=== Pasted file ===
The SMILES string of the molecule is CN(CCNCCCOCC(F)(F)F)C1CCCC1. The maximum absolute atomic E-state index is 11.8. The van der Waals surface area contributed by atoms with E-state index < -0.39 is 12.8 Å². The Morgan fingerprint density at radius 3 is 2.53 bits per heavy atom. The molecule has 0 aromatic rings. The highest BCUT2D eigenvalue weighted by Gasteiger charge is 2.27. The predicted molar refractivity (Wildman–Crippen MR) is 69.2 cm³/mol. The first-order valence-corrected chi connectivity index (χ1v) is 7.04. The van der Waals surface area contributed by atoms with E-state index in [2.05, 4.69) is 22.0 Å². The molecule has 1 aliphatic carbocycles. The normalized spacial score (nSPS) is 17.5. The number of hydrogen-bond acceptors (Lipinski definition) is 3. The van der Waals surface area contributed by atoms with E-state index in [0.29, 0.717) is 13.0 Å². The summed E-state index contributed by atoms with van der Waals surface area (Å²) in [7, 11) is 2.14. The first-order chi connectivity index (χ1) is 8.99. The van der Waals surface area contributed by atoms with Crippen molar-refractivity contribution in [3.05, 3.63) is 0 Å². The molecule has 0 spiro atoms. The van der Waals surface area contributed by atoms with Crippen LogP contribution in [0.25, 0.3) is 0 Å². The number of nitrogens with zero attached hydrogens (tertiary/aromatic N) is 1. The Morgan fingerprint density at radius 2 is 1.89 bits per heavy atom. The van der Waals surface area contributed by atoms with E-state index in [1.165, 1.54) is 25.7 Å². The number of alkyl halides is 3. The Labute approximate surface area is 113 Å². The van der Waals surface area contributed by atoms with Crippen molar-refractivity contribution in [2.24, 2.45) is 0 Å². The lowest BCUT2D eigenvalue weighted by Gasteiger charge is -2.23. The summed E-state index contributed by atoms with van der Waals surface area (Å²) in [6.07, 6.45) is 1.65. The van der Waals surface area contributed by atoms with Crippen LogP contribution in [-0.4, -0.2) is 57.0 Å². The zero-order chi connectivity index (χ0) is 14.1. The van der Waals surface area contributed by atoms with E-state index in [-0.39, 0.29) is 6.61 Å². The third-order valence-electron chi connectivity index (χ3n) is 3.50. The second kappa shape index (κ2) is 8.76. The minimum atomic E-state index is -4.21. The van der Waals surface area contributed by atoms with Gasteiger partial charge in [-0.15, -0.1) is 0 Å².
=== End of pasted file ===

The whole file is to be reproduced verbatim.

The SMILES string of the molecule is CN(CCNCCCOCC(F)(F)F)C1CCCC1. The maximum absolute atomic E-state index is 11.8. The van der Waals surface area contributed by atoms with E-state index < -0.39 is 12.8 Å². The Morgan fingerprint density at radius 3 is 2.53 bits per heavy atom. The molecule has 0 aromatic rings. The highest BCUT2D eigenvalue weighted by Gasteiger charge is 2.27. The predicted molar refractivity (Wildman–Crippen MR) is 69.2 cm³/mol. The first-order valence-corrected chi connectivity index (χ1v) is 7.04. The van der Waals surface area contributed by atoms with E-state index in [2.05, 4.69) is 22.0 Å². The molecule has 1 aliphatic carbocycles. The normalized spacial score (nSPS) is 17.5. The number of hydrogen-bond acceptors (Lipinski definition) is 3. The van der Waals surface area contributed by atoms with E-state index in [0.29, 0.717) is 13.0 Å². The summed E-state index contributed by atoms with van der Waals surface area (Å²) in [7, 11) is 2.14. The first-order chi connectivity index (χ1) is 8.99. The van der Waals surface area contributed by atoms with Crippen molar-refractivity contribution in [3.05, 3.63) is 0 Å². The molecule has 0 spiro atoms. The van der Waals surface area contributed by atoms with Crippen LogP contribution in [0.25, 0.3) is 0 Å². The number of nitrogens with zero attached hydrogens (tertiary/aromatic N) is 1. The Morgan fingerprint density at radius 2 is 1.89 bits per heavy atom. The van der Waals surface area contributed by atoms with E-state index in [1.165, 1.54) is 25.7 Å². The number of alkyl halides is 3. The Labute approximate surface area is 113 Å². The van der Waals surface area contributed by atoms with Crippen molar-refractivity contribution in [2.24, 2.45) is 0 Å². The lowest BCUT2D eigenvalue weighted by Gasteiger charge is -2.23. The summed E-state index contributed by atoms with van der Waals surface area (Å²) in [6.07, 6.45) is 1.65. The van der Waals surface area contributed by atoms with Crippen LogP contribution in [-0.4, -0.2) is 57.0 Å². The zero-order chi connectivity index (χ0) is 14.1. The van der Waals surface area contributed by atoms with E-state index in [-0.39, 0.29) is 6.61 Å². The third-order valence-electron chi connectivity index (χ3n) is 3.50. The second kappa shape index (κ2) is 8.76. The minimum atomic E-state index is -4.21. The van der Waals surface area contributed by atoms with Gasteiger partial charge in [-0.15, -0.1) is 0 Å².